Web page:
THIS WEEK’S BIG QUESTION: Is there an overlap between PR and management consultancy?

PR agency Spada has launched a management consultancy arm, Spada Consulting

PR agency Spada has launched a management consultancy arm, Spada


Gavin Ingham Brooke


’It’s been argued for a long time that a PR consultant should be on the

core team on major decisions. PR uncovers issues that are fundamental

business concerns, such as internal politics, but PR companies should

not turn themselves into ad hoc management consultancies and tackle


To resolve them it requires people with specific management


Alison Canning

First and 42nd

’The definitions of PR and management consultancy are changing all the

time, but in reality, the overlap is still very small - partly because

the companies who claim to be involved simply migrate their existing

business processes upstream or downstream; and partly because the skills

and experience required to operate effectively are different.’

Rufus Olins

Management Today

’The core skills of the businesses are very different - to be equally

expert at both would take a company of remarkable breadth. Management

consultants tend to focus on hard issues such as systems organisation

while PR organisations are more about soft issues such as how a company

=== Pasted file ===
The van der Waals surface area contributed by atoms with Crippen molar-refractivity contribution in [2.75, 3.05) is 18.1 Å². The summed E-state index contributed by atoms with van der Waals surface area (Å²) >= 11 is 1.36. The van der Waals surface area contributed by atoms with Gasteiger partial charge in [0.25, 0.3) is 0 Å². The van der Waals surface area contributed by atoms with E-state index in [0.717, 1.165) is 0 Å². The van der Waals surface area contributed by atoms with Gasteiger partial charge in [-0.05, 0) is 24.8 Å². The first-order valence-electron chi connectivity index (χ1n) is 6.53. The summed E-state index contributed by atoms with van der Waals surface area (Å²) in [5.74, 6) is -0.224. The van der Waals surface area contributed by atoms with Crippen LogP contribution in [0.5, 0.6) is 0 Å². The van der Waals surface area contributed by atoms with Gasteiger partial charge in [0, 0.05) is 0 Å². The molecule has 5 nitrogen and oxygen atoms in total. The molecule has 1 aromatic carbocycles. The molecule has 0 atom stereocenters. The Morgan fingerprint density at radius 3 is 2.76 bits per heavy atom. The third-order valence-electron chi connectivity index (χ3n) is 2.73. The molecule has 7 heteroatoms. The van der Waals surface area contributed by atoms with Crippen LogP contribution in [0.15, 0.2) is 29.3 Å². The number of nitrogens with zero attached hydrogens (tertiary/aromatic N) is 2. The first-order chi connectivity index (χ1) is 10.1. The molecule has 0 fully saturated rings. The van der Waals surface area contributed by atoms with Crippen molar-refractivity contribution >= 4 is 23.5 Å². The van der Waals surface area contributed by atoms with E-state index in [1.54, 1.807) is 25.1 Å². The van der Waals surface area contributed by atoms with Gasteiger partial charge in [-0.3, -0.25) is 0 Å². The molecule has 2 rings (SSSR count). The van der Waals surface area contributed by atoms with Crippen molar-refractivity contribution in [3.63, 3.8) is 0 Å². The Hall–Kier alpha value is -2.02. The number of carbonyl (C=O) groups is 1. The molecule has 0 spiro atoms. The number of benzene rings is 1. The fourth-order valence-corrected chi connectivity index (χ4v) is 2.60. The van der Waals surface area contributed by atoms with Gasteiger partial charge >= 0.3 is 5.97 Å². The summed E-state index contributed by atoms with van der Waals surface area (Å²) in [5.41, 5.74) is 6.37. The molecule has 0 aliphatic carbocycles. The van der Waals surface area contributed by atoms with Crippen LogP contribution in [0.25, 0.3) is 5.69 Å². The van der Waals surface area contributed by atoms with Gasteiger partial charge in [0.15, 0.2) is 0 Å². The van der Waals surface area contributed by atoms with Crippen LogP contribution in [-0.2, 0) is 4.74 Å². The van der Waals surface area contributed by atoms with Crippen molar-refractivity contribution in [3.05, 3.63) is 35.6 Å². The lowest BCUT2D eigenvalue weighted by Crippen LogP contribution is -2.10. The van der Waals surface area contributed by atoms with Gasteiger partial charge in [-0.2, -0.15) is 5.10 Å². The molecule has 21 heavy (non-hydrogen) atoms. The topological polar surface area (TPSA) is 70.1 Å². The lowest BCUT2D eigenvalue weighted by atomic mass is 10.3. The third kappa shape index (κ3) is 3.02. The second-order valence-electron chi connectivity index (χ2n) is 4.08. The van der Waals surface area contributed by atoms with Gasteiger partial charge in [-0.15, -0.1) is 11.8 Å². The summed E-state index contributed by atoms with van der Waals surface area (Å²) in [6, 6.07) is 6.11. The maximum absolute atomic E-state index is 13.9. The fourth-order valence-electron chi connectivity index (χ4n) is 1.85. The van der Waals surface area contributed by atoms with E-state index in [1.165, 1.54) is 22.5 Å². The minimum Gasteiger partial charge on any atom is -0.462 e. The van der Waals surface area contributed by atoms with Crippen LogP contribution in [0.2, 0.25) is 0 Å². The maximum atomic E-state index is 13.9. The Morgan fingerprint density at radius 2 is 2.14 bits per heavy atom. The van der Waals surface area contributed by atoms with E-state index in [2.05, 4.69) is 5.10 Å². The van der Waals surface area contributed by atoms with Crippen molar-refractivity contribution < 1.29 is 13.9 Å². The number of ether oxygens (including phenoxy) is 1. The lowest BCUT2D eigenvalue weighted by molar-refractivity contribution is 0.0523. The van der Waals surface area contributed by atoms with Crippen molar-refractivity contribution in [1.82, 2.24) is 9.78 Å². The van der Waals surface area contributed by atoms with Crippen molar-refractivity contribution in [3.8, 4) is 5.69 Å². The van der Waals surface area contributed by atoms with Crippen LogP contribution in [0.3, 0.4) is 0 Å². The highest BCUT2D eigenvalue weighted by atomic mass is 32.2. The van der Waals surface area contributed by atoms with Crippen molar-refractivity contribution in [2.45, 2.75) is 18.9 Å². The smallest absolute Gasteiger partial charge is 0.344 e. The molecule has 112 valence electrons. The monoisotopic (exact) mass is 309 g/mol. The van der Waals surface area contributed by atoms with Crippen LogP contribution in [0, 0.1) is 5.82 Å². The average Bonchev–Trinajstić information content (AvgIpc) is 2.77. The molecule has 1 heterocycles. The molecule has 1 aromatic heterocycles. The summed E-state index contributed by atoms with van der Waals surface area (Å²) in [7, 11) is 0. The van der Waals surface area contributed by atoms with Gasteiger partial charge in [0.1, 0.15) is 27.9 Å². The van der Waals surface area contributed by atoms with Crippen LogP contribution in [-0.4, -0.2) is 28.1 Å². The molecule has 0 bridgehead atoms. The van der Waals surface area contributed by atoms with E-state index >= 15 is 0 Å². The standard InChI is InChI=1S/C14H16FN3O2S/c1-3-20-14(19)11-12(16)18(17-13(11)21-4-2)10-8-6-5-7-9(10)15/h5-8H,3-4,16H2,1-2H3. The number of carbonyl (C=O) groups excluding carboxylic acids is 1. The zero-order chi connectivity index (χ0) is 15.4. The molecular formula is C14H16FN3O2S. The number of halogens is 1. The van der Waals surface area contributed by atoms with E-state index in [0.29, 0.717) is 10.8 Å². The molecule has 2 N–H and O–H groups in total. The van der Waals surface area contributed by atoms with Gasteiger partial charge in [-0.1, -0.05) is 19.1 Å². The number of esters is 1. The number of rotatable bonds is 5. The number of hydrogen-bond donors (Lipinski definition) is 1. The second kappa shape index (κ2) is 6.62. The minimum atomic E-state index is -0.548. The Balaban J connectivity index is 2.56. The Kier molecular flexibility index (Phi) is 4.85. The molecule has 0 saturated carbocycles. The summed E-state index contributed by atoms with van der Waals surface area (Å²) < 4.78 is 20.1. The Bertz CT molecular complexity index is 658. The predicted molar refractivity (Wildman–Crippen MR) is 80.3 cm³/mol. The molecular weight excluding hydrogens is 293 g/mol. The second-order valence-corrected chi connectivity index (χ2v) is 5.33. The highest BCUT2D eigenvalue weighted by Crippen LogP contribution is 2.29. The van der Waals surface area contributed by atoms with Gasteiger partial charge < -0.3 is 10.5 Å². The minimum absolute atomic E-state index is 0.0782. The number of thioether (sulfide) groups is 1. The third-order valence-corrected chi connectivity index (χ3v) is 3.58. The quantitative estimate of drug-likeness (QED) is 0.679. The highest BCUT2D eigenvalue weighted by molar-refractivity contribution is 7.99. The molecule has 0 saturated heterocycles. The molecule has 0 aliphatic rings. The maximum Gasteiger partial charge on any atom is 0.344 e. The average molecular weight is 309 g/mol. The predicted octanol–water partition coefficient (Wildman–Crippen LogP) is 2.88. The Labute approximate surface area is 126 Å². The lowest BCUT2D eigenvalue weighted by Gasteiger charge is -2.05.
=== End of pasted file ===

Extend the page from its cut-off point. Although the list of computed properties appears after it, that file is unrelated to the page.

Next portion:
perceives itself and is perceived. The danger is that instead of

complementing one another, the different disciplines compete against

each other.’

Ben Lucas


’There is a convergence occurring as they both become about quality of

analysis. It used to be management consultants dealing with the internal

architecture and PR dealing with external perceptions, but now the

realisation is that the same dynamics affect both. The boundaries are

becoming blurred. Understanding the perspectives of the different

disciplines is now just as important to giving top-level PR corporate


Roger Hood


’I think there is a slight overlap - management consultancies define the

requirements that go out to PR agencies to execute. You need a whole

range of people with a wide range of skills including supply chain,

manufacturing and marketing to be an effective market consultant. From

my experience, it is rare to work with a client that has only one

specific requirement. I think that shows that the two happily co-exist.’

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